The Fair Housing Act: an explainer - Curbed

50 years after Fair Housing Act, we still have a long way to go

+++Jeffrey Hicks

(TriceEdneyWire.com)—We have come a long way toward building Black homeownership since the Fair Housing Act was signed into federal law 50 years ago. In commemorating that milestone, we recognize and emphasize that, with fewer than half of Black Americans owning their homes, we still have a long way to go to reach economic parity through Black homeownership.

The National Association of Real Estate Brokers (NAREB) has advocated for Black American homeownership since it was founded on the principle of “Democracy in Housing” in 1947. We were at the forefront and in the trenches of this movement prior to April 11, 1968, when this act signaled a new level of commitment to self-determination and empowerment for Black people. NAREB was there, active in ensuring that the law passed. Today we continue working to ensure that fair and equitable treatment for Black Americans under the law remains intact as we work to increase homeownership in Black communities, nationwide.

The importance of the Fair Housing Act cannot be over-emphasized as vital to the journey to full fair housing for all Americans. Recognizing this history helps to fortify us for the next stage of this ongoing movement. The obstacles to achieving fair housing may have changed over the past 50 years, but NAREB remains vigilant and ready to challenge any institutional and systemic barriers to increasing the rates of affordable and sustainable homeownership for Black Americans.

We recognize the challenges. Today, Black Homeownership is at a very low 42 percent. At its peak in 2004, Black homeownership stood 49 percent. We’re working to return to—and then surpass—that level.

Democracy in Housing represents something far different today—the systemic obstacles of increasingly economically-segregated communities. We fully understand that de jure segregation and institutional racism remain pervasive problems throughout the United States. We will continue to use all available tools in 2018 and in the future to increase Black homeownership as a pillar of the American Dream. We will keep advocating for supportive policies and educate our community about the inter-generational wealth-building power of homeownership.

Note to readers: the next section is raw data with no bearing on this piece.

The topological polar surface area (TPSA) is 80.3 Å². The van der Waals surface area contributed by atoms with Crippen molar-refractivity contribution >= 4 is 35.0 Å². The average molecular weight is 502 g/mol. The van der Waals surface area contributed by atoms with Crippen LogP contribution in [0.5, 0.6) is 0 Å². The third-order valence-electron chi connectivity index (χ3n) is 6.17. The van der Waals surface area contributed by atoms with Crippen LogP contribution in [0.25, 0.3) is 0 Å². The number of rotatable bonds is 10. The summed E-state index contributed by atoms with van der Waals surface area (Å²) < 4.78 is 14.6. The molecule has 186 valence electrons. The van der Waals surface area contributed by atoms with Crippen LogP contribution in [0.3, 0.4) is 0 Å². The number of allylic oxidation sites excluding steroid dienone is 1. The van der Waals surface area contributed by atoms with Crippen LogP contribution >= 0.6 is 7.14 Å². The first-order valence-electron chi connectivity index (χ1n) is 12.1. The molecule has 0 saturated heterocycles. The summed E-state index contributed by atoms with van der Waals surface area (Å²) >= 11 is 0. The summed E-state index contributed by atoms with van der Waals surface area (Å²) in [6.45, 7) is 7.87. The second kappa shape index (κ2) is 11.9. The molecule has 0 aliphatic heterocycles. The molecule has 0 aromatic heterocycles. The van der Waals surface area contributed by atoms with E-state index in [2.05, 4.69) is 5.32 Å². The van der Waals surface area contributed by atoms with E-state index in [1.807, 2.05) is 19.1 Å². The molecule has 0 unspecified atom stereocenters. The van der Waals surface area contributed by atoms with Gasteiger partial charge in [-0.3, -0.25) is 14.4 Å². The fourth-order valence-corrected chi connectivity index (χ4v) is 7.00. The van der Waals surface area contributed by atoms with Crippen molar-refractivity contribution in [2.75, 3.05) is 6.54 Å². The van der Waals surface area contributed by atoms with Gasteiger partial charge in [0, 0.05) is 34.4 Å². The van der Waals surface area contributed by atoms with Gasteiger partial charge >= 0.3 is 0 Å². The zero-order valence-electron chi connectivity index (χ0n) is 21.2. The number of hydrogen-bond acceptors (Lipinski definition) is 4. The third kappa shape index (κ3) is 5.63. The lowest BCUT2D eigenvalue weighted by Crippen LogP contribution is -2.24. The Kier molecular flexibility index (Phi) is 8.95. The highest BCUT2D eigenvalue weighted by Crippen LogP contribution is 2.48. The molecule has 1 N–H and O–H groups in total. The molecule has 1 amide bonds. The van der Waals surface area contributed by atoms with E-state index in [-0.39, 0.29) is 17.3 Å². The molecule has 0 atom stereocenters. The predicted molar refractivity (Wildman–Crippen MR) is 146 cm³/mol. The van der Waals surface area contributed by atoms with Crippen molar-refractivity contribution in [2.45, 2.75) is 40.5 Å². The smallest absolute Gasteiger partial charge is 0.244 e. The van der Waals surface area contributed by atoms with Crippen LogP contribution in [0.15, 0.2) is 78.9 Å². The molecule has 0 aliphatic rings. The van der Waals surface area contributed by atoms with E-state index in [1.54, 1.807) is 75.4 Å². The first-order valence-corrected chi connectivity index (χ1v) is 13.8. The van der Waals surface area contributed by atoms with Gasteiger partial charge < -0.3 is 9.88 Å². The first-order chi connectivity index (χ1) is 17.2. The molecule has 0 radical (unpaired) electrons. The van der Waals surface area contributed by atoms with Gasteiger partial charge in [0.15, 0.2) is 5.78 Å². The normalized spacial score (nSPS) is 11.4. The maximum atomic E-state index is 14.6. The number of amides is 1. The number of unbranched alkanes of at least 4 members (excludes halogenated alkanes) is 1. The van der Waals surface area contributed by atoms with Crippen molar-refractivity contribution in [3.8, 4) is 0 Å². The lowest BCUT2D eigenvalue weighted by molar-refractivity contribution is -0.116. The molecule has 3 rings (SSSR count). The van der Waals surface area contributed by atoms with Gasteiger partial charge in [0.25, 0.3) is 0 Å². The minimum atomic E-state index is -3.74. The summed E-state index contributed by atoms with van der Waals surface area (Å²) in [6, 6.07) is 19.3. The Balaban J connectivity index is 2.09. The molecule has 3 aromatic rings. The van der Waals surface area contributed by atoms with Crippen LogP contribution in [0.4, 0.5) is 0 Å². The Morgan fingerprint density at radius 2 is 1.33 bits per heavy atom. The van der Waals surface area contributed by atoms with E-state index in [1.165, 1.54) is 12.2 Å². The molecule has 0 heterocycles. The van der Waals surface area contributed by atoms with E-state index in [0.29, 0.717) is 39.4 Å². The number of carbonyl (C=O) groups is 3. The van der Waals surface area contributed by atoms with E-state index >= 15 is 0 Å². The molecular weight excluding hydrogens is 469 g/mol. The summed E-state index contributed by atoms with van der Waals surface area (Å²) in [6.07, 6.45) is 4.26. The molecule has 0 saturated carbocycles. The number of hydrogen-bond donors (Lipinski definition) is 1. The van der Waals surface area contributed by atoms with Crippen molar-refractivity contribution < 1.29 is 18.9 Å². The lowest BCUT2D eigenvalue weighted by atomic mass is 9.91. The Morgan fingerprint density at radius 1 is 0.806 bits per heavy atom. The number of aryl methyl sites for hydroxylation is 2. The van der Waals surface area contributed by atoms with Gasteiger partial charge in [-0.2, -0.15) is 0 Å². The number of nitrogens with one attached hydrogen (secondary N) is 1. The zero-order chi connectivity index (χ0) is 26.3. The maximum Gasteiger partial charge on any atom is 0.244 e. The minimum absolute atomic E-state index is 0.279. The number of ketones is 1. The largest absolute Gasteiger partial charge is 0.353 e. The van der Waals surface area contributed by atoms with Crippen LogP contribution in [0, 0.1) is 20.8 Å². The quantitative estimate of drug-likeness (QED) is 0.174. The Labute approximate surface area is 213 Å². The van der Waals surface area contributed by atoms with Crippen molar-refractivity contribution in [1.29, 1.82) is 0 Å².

NAREB will host a series of events and activities throughout 2018 to educate and inspire the public about the never-ending struggle for equality and true Democracy in Housing. Our continuing movement to increase Black Homeownership signals our unshakable conviction that this pillar of the American Dream is still achievable, desirable and affordable for African Americans.

(Jeffrey W. Hicks is the 30th president of the National Association of Real Estate Brokers (NAREB). NAREB was founded in Tampa, Florida, in 1947 as an equal opportunity and civil rights advocacy organization for Black American real estate professionals, consumers, and communities in America. The purpose of NAREB is to enhance the economic improvement of its members, the community-at-large, and the minority community which it serves. Although composed primarily of Black Americans, the REALTIST association embraces all qualified real estate practitioners who are committed to achieving our vision of “Democracy in Housing.” For more information, visit http://www.nareb.com.)

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